When visiting Manchester Art Galley, I spent some time in front of Arthur Hughes’ Ophelia which is a fascinating image illustrating the moment just before Ophelia drowns in the ‘weeping brook’. The shape of the canvas draws attention immediately to the image and the words on the frame are a reminder of Shakespeare’s language, but not quoting directly from the play.
For me Arthur Hughes’ Ophelia looks like a girl on the edge of death as she totters on the bank of the river facing the stagnant water. It’s as if the evening turning from dusk to dark is a metaphor for the end of the girl’s life. The image is of the fragile consumptive girl who seems to be both alive and dead at the same time. Her skin is grey and her white dress seems like the shroud that will wrap her up in death. The bat flies ominously in the lower left of the painting and the flowers, which bring spots of colour to the image, are wilting and dieing. The bluebells fall into Ophelia’s lap and others, which are destroyed, float limp on the water’s surface.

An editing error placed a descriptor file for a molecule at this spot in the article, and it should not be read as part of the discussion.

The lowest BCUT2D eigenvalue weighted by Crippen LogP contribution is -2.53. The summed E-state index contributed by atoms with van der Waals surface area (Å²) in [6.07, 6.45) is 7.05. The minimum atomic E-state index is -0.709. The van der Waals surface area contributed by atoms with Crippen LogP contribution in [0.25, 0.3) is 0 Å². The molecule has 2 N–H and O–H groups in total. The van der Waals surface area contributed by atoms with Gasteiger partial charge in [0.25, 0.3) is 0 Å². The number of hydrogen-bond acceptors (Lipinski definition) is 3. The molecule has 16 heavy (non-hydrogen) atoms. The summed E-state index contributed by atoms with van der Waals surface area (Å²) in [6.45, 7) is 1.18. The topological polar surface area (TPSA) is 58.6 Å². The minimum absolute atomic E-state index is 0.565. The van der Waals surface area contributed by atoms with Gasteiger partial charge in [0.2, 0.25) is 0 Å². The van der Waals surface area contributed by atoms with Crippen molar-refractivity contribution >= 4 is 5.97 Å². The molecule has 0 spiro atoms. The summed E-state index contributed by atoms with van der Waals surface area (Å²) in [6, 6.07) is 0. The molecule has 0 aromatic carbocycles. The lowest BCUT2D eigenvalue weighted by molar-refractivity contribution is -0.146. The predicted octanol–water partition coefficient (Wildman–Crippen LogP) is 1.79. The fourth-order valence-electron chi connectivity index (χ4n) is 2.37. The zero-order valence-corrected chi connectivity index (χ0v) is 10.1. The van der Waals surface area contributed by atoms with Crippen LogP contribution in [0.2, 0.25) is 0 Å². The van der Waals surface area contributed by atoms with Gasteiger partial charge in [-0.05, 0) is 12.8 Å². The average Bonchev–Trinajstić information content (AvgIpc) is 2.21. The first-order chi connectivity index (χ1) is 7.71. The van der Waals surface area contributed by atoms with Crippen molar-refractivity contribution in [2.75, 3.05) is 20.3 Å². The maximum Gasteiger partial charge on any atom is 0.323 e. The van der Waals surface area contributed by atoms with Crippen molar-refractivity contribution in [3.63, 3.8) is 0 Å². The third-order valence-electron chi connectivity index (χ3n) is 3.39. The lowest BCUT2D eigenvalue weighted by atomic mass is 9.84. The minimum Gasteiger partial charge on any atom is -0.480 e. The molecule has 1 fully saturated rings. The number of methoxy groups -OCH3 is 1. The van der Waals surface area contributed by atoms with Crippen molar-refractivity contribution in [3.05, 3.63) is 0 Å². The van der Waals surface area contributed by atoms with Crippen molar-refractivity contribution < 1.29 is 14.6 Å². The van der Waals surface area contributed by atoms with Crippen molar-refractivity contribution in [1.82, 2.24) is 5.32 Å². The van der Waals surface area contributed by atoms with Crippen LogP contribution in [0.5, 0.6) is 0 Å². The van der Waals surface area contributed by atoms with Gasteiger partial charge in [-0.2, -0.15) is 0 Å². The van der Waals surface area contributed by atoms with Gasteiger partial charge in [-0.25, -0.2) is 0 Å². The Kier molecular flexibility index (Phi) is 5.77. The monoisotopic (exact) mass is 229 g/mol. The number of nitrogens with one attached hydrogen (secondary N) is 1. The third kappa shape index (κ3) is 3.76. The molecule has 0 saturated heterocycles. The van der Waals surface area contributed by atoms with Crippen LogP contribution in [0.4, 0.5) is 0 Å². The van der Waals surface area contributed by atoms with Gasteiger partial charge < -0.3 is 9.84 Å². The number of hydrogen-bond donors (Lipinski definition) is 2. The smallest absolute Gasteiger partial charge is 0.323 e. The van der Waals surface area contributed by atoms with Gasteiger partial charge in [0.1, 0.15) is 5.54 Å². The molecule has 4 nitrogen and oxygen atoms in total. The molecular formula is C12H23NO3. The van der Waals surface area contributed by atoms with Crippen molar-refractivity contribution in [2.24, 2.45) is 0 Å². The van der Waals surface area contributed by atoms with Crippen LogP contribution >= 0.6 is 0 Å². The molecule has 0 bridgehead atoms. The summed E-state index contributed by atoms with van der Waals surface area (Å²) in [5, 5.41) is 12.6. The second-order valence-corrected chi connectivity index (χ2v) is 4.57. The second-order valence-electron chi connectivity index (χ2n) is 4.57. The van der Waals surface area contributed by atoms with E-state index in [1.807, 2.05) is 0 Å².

It’s still hard to believe that Hughes’ Ophelia was exhibited at the same time as Millais’. They are such different images, yet neither can be described as realistic, and are of the artist’s imagined view of Gertrude’s reported speech. I feel that Hughes’ is a much more pessimistic image than Millais’ because there is no sense that Ophelia will be at peace in death.